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March 4, 2000
Even though Sri Lanka are on a "roll" these days, having won the ODI Series 3-0 and the 1st Test at Rawalpindi in a tantalizing finish by two wickets where they were stretched to the limits before winning, Pakistan takes the field at Peshawar with a win in mind, and psychological advantage over Sri Lanka through a win here in 1995-96. But the win in the inaugural Test at Peshawar by an innings and 40 runs notwithstanding, it is the spirit with which they approach this Test that augers well for them. And the spirit got reflected in the lost Test at Rawalpindi where with a low score to defend, they nearly pulled out an improbable win through only three front line bowlers.
And even though a hope could not be translated into a wishful win, Pakistan walked away with their heads high in that two wickets loss, where a catch held, a run-out affected, would have recorded a result to the statistically factual win for Sri Lanka. And even though it was not the tonic a destabilized and disillusioned nation, beset with economic and political problems wanted, yet it was a cheer of sorts; for in this lost cause, the team came together, firing on all cylinders.
Act well your part, therein all your honours lie, goes a universal adage. And it was so during that Rawalpindi Test, where there were heroes aplenty from both teams. Not only that the game was played in the truest spirit, and it was so pleasing to see Waqar Younis not bowling a bouncer to injured Ranatunga. The shaking of hands at the finish and a pat on the back of Ranatunga and Kaluwitharana by the losers was a vivid endorsement of chivalry in moments of defeat. But that is in the record books now, and Pakistan take on Sri Lanka in the 2nd of the three Test series at Peshawar where they were beaten by an innings and 40 runs in the 1st ever Test played at this stadium. Sri Lanka may be on the roll, yet Pakistan are a dangerous side when wounded, and wounded aplenty they are presently. Injuries may pose selectorial problems for Pakistan, yet they reflect a combination of established and promising batsmen and even without Wasim Akram, a bowling that given the required support by the fielders, can rip apart any batting line-up. Saeed Anwar, Inzamam-ul-Haq, Yousuf Youhana, are experienced enough and with a repertoire of strokes, given a chance can take apart any bowling on their day. Both Saeed Anwar and Inzamam have pleasant memories here; Saeed posting a fluent 50 against Sri Lanka here and then scoring as a good a 65 against West Indies and that 176 against Australia when Mark Taylor declared batting at Don Bradman's 334. Inzamam has been no less consistent at this ground; for apart from the 95 against Sri Lankans here in 1995-96, he scored an unbeaten 92 against West Indies and missed another century through that 97 against the Australians. Both seem to be getting back to form, and will be a handful for the Sri Lankans.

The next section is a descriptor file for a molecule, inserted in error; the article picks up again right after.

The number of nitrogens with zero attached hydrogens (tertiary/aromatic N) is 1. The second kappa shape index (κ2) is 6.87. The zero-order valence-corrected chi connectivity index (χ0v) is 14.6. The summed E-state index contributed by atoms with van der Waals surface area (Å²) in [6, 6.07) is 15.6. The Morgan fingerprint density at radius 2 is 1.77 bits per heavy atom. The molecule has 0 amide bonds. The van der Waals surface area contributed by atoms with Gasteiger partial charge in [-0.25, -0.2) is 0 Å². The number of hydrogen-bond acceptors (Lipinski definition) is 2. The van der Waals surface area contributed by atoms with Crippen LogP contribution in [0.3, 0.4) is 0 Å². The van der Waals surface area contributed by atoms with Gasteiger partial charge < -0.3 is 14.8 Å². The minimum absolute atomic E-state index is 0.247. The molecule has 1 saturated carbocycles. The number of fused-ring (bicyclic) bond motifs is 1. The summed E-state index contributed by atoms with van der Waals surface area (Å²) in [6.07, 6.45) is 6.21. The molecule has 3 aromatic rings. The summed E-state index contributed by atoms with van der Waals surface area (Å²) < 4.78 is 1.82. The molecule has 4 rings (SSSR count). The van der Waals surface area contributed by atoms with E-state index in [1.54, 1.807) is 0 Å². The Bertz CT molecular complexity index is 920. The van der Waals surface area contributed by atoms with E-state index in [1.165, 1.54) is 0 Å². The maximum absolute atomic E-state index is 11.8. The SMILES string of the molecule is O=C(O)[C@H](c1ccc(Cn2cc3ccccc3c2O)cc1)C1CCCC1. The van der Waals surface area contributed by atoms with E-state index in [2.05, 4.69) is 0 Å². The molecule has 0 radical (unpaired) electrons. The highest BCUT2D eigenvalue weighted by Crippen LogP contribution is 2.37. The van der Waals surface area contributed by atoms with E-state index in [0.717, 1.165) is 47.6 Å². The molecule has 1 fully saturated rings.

Others like Yousuf Youhana are due a big score while Younis Khan promises to play to his potential yet again. Aamer Sohail may net another chance and has the game to score big. Razzaq is no bunny with the bat and if Moin Khan opts out due injury, debutante Humayun Farhat has strokes and balance in defense and attack to add to the total.
Wasim Akram may and may not play; and it would be a pity; for on this bowler's oriented "strip", he can be dangerous. Remember his 5/52 and 3/47 against the lost Test against Zimbabwe in 1998-99? and that 4/65 against West Indies in 1997-98? But if Shoaib and Akram play, supported by Younis and Razzaq, the Lankans will be mostly at the receiving end.
One concedes the Sri Lankans are no pushovers these days and the recent victories so endorse their being a force in themselves. A batting line up that reflects Jayasuriya, Atapattu, Aravinda de Silva, hard hitting Kaluwitharana, Arnold and Jayawardene certainly has the depth to stall the charge of the most lethal bowlers. In Muralitharan, Vaas, Zoysa, they have bowlers who can contain the charged up batsmen and claim wickets.
All in all, a Test match that promises a result and a contest that will endorse whether Pakistan have truly come into their own as a fighting unit, so reflected at Rawalpindi. Todate only four teams have come from behind to win a Test series; England did it against Australia, in 1988; South Africa prevailed upon New Zealand in South Africa and Pakistan won against Zimbabwe in Zimbabwe. Sri Lanka so recorded this feat against Pakistan, in Pakistan in 1995-96. Could it be that now Pakistan may do it yet again? Peshawar promises a result-oriented strip, one that will favour more the seamers. Besides Wasim, Waqar Younis (4/76 v Zimbabwe), Streak (4/93) and Olonga (4/42), so proved it. Hard, bouncy wickets help a leg-spinner and Mushtaq availed this to post match figures of 10/106 (5/35, 5/71) against West Indies here in 1997.
© ESPN Sports Media Ltd.
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